As I reflected on that verse, I asked the Lord, “How can you say that? How can you say that you reject your covenant people? The ones to whom you have promised redemption and forgiveness and an eternal inheritance?
But it’s not just here that we read verses like this. The are several places in the Old Testament prophets showing that this is indeed how a just and holy God responds to sin. He rejects the sinner. Listen to just two:
2 Kings 21:14
And I will forsake the remnant of my heritage and give them into the hand of their enemies, and they shall become a prey and a spoil to all their enemies, because they have done what is evil in my sight and have provoked me to anger, since the day their fathers came out of Egypt, even to this day.
Cut off your hair and cast it away; raise a lamentation on the bare heights, for the Lord has rejected and forsaken the generation of his wrath.
You may have noticed that I did not say God sees that sin must be rejected, but that the sinner must be rejected We’re so used to saying, “God loves the sinner, but hates the sin.” And that is profoundly true, when rightly explained,
But it is also profoundly true that sin cannot be separated from the one who commits it. Without sinners there would *be* no sin. Can we really separate sinful deeds from the sinners who commit those sinful deeds? To speak of judging and condemning a sinful act is meaningless if there is no judgement of the one who committed that act. If a murder has been committed, there is no justice done in condemning the act of murder, if the murderer himself is not declared guilty and required to pay the penalty for his sin.
So when we talk about sin from God’s perspective, we have to understand that God always rejects the sinner! Even when the sinner is his covenant people Israel. Even when the sinner is you and me.
Now that statement might seem to present a problem to you, just as it did to me! How can God reject his own children as it says here in v. 6, “You have rejected your people, the house of Jacob.” That brings us to the third answer to the question, “How does God see sin.”
3. God sees the SOLUTION to our sin
Going back to chapter 1 of Isaiah we find some very good news. Isaiah 1:18
Come now, let us reason together, says the Lord: though your sins are like scarlet, they shall be white as snow; though they are red like crimson, they shall become like wool.
Praise God that Isaiah doesn’t speak of sin without also speaking of grace! God has a solution to this problem of sin. And let me just point out that I am using the word “problem” here from our perspective. Our God is not a God who has to confront “problems”. God never has to solve anything, as if something could come up that he wasn’t expecting. But from our perspective, we have a problem: Our sin is pervasive. The whole body is sick! We are absolute sinners, and God will reject the sinner from his presence.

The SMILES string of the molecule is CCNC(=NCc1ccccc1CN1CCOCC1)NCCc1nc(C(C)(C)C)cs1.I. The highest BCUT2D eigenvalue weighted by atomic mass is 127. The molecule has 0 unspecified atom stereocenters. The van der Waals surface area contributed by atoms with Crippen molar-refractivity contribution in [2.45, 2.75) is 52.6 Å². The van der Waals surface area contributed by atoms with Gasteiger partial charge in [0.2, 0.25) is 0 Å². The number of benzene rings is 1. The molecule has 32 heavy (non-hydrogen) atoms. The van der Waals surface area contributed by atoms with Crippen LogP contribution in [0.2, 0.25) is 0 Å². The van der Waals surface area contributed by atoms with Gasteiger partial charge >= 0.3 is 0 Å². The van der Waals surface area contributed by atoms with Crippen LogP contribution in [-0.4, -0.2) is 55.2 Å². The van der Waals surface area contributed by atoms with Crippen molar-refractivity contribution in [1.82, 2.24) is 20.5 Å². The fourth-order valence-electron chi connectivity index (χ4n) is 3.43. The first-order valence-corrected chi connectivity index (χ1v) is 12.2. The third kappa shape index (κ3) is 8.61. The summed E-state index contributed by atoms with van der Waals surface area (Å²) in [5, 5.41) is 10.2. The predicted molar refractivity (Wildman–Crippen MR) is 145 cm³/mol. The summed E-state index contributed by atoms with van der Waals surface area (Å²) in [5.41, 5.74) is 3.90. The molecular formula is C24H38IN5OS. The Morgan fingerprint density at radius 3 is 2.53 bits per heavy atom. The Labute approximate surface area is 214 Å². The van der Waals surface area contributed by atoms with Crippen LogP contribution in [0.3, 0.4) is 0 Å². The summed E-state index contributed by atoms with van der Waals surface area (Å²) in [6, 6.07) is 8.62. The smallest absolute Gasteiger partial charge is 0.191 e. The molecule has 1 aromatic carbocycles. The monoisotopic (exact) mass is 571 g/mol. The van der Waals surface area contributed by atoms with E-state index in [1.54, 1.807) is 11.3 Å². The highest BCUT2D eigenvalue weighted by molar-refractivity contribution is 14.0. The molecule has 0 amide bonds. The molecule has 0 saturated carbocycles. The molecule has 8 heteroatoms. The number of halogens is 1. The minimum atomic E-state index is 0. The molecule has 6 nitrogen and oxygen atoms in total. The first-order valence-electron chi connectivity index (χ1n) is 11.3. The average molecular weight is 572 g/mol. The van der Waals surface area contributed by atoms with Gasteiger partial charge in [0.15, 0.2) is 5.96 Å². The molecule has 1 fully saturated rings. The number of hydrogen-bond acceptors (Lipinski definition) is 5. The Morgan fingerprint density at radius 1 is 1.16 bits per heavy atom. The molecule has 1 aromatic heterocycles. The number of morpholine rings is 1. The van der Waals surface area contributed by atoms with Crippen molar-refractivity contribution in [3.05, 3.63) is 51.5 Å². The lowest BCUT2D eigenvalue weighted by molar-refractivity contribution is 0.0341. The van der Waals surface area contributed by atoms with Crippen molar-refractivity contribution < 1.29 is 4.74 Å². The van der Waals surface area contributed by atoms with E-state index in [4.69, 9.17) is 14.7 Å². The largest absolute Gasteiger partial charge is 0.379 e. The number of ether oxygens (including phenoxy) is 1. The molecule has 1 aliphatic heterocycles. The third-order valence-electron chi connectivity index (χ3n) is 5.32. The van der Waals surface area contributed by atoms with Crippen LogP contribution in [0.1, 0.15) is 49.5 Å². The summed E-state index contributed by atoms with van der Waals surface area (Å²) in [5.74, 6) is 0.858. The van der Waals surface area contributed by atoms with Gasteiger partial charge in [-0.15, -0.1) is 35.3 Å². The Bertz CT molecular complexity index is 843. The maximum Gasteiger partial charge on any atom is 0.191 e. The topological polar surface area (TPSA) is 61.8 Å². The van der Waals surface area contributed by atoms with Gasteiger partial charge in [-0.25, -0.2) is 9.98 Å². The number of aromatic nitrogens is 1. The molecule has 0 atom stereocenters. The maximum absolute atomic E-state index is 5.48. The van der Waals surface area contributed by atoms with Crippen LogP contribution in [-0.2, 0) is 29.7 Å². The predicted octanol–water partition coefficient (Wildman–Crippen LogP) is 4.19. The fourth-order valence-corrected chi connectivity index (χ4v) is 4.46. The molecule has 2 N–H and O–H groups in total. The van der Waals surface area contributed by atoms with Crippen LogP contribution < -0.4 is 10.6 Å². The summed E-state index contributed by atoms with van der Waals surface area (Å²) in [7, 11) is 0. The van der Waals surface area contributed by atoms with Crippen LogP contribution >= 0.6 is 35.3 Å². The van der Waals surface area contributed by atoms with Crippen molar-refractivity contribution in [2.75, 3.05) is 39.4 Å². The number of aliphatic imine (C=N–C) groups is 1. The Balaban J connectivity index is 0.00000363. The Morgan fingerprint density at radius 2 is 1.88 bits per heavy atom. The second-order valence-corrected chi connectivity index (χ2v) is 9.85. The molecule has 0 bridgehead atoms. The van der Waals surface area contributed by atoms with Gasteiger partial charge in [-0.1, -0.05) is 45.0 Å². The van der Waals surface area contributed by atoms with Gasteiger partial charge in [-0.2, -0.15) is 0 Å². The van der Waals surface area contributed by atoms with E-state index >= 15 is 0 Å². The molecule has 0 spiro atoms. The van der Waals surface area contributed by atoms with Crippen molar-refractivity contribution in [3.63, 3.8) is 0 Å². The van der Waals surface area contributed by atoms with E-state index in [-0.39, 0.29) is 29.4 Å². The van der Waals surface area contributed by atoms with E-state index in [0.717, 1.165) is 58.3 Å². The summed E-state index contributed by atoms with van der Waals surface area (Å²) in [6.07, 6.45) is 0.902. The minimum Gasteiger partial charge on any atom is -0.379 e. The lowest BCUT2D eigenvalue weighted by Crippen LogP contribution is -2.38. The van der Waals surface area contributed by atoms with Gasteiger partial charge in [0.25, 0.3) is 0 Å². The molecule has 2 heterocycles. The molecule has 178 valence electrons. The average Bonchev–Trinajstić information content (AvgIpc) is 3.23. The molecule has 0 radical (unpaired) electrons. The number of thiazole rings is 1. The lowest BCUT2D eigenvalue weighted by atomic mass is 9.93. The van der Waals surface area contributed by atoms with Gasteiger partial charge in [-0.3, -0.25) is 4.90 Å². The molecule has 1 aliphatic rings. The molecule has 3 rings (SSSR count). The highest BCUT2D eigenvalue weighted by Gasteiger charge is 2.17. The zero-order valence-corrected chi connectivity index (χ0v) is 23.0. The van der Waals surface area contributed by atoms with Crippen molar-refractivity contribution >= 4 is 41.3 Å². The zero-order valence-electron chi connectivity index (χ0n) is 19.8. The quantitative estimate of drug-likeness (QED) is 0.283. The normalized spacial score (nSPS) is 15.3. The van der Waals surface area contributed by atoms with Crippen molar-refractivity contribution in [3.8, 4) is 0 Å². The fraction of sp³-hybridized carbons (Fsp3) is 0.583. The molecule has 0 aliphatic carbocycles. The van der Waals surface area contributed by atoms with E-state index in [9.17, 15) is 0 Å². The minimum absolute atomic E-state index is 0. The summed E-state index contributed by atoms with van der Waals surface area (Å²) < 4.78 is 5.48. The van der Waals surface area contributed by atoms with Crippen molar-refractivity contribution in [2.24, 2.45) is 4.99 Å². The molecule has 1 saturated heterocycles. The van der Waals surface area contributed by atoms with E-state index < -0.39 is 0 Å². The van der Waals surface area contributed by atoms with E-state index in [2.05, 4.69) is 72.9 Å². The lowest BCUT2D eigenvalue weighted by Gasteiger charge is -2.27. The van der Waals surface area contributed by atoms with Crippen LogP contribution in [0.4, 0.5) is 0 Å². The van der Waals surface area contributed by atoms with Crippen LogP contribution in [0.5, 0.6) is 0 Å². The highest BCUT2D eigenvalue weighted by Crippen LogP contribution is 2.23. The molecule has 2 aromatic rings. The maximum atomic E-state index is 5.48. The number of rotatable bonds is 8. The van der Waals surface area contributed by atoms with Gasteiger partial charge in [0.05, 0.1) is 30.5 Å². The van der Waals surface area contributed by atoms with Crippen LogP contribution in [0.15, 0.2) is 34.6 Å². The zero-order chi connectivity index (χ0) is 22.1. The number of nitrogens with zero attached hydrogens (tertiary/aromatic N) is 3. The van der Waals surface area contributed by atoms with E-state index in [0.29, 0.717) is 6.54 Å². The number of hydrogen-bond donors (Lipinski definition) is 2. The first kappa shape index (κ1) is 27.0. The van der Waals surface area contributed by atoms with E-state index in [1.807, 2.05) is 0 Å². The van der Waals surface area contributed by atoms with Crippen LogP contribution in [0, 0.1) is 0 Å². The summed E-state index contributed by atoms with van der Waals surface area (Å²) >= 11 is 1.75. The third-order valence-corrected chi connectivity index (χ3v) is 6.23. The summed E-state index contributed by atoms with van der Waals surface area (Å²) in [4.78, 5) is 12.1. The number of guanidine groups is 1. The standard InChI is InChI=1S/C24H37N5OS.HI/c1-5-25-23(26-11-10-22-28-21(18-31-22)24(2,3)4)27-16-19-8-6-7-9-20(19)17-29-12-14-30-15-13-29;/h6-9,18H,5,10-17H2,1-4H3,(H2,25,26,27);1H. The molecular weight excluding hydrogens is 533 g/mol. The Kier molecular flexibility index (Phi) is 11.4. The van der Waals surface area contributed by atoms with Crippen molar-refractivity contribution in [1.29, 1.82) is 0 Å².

And yet at the same time that he says to his people, “I will reject you”, he also says, I will never forsake you. Listen to these verses: Both using the exact same hebrew word translated “reject” in Isaiah 2:6
1 Sam. 12:22
For the Lord will not forsake (reject) his people, for his great name’s sake, because it has pleased the Lord to make you a people for himself.
For the Lord will not forsake (reject) his people; he will not abandon his heritage;
How is it that God can keep his word and reject the sinner in his sin, and yet also say that he will never forsake him? Here’s the answer from the lips of Jesus, our Savior:
“My God, My God, why have you forsaken me!”
Jesus was rejected in our place. Let this sink in! You and I are sinners, together we have become worthless (says Romans 3:12). We are worthy of being eternally and finally rejected in our sins, and yet Jesus was rejected in our place. Jesus, the suffering servant described in such detail later in Isaiah, is our salvation. He is our victory. Jesus is the answer to our struggle with sin, because he was rejected for us.
So how does God see sin? He sees the pervasiveness of our sin (theologians call it “total depravity”). He sees that the sinner must be rejected. And so his very Son was forsaken on the cross in your place. Jesus died so that your sinful self might be forever and completely rejected. Only when you see sin from this perspective will you begin to experience victory over it. In a future post, I want to apply this a bit more and talk about some practical things we can do to see sin from God’s perspective.
This post is based on a SERMON that is available by clicking here.